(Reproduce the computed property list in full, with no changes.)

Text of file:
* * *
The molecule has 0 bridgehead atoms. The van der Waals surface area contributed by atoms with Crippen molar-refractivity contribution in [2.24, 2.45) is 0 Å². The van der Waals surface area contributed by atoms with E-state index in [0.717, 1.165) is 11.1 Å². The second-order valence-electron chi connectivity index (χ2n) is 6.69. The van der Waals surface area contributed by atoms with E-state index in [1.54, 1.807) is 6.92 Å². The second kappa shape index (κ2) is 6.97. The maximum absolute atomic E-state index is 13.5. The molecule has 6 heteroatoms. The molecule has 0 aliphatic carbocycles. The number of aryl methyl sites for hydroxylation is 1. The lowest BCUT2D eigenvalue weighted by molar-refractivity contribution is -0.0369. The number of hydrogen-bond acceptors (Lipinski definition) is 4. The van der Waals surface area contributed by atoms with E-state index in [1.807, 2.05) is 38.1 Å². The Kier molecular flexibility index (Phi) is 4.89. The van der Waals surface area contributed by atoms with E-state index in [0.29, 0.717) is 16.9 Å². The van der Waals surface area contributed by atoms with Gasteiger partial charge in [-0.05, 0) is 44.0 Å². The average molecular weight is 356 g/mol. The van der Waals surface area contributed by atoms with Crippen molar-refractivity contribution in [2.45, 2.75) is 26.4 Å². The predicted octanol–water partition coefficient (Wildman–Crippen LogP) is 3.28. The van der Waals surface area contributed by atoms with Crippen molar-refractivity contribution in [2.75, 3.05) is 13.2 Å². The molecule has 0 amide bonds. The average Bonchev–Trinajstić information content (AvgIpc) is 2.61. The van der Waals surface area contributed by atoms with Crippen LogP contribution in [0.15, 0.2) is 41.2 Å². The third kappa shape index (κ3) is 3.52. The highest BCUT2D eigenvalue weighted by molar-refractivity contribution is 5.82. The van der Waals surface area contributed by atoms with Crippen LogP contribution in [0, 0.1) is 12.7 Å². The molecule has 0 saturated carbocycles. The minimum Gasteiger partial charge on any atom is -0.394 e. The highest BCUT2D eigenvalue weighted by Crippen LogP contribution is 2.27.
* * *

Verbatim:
The molecule has 0 bridgehead atoms. The van der Waals surface area contributed by atoms with Crippen molar-refractivity contribution in [2.24, 2.45) is 0 Å². The van der Waals surface area contributed by atoms with E-state index in [0.717, 1.165) is 11.1 Å². The second-order valence-electron chi connectivity index (χ2n) is 6.69. The van der Waals surface area contributed by atoms with E-state index in [1.54, 1.807) is 6.92 Å². The second kappa shape index (κ2) is 6.97. The maximum absolute atomic E-state index is 13.5. The molecule has 6 heteroatoms. The molecule has 0 aliphatic carbocycles. The number of aryl methyl sites for hydroxylation is 1. The lowest BCUT2D eigenvalue weighted by molar-refractivity contribution is -0.0369. The number of hydrogen-bond acceptors (Lipinski definition) is 4. The van der Waals surface area contributed by atoms with E-state index in [1.807, 2.05) is 38.1 Å². The Kier molecular flexibility index (Phi) is 4.89. The van der Waals surface area contributed by atoms with E-state index in [0.29, 0.717) is 16.9 Å². The van der Waals surface area contributed by atoms with Gasteiger partial charge in [-0.05, 0) is 44.0 Å². The average molecular weight is 356 g/mol. The van der Waals surface area contributed by atoms with Crippen molar-refractivity contribution in [2.45, 2.75) is 26.4 Å². The predicted octanol–water partition coefficient (Wildman–Crippen LogP) is 3.28. The van der Waals surface area contributed by atoms with Crippen molar-refractivity contribution in [2.75, 3.05) is 13.2 Å². The molecule has 0 amide bonds. The average Bonchev–Trinajstić information content (AvgIpc) is 2.61. The van der Waals surface area contributed by atoms with Crippen LogP contribution in [0.15, 0.2) is 41.2 Å². The third kappa shape index (κ3) is 3.52. The highest BCUT2D eigenvalue weighted by molar-refractivity contribution is 5.82. The van der Waals surface area contributed by atoms with Crippen LogP contribution in [0, 0.1) is 12.7 Å². The molecule has 0 saturated carbocycles. The minimum Gasteiger partial charge on any atom is -0.394 e. The highest BCUT2D eigenvalue weighted by Crippen LogP contribution is 2.27.